A team of researchers from the China Agricultural University in Beijing has won an award for its evaluation of the performance of the boar taint vaccine Improvac (from Pfizer Animal Health) under Chinese production conditions.
The team studied the differences in feed efficiency and carcass quality between castrates and vaccinated boars raised in commercial swine units. The results were presented at the recent Asian Pig Veterinary Society Congress in Tsukuba, Japan, and earned an award from the organizing committee for Best Poster.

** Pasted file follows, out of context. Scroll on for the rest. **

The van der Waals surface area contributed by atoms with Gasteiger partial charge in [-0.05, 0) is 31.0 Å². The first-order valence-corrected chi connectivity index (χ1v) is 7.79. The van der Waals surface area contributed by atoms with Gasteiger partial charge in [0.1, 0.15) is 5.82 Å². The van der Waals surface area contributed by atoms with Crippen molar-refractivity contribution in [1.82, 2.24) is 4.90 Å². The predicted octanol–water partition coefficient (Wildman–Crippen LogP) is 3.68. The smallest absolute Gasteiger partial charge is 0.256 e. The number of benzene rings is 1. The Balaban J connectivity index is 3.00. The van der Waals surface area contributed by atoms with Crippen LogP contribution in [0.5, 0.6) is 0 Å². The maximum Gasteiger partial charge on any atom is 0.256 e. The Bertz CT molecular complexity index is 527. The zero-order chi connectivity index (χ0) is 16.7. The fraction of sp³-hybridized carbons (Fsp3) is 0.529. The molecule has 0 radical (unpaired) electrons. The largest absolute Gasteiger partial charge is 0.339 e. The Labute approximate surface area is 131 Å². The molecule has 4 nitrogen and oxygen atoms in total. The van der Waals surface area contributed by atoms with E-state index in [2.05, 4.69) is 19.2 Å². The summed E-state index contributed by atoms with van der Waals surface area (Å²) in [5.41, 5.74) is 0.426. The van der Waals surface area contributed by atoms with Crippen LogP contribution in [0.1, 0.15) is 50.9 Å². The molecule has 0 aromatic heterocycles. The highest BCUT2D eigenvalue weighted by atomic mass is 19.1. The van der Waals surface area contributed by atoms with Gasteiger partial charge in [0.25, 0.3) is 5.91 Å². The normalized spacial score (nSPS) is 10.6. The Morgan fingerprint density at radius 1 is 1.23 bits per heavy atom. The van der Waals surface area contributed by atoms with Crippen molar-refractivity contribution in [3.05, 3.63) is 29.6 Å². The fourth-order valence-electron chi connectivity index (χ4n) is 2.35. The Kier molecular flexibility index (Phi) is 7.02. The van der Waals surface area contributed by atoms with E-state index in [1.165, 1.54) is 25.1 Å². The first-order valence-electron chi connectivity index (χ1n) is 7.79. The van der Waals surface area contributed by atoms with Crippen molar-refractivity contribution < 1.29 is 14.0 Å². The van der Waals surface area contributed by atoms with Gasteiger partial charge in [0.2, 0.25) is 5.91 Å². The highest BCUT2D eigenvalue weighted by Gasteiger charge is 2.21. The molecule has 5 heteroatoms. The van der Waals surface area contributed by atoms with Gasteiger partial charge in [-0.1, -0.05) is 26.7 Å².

The study concluded the vaccine was effective in controlling boar taint and enabled the pigs to show the superior feed efficiency, reduced back fat and increased lean meat yield associated with non-castrated boars.
Pfizer has applied to the Chinese Ministry of Agriculture for a license to sell the product in China and hopes to launch in 2010.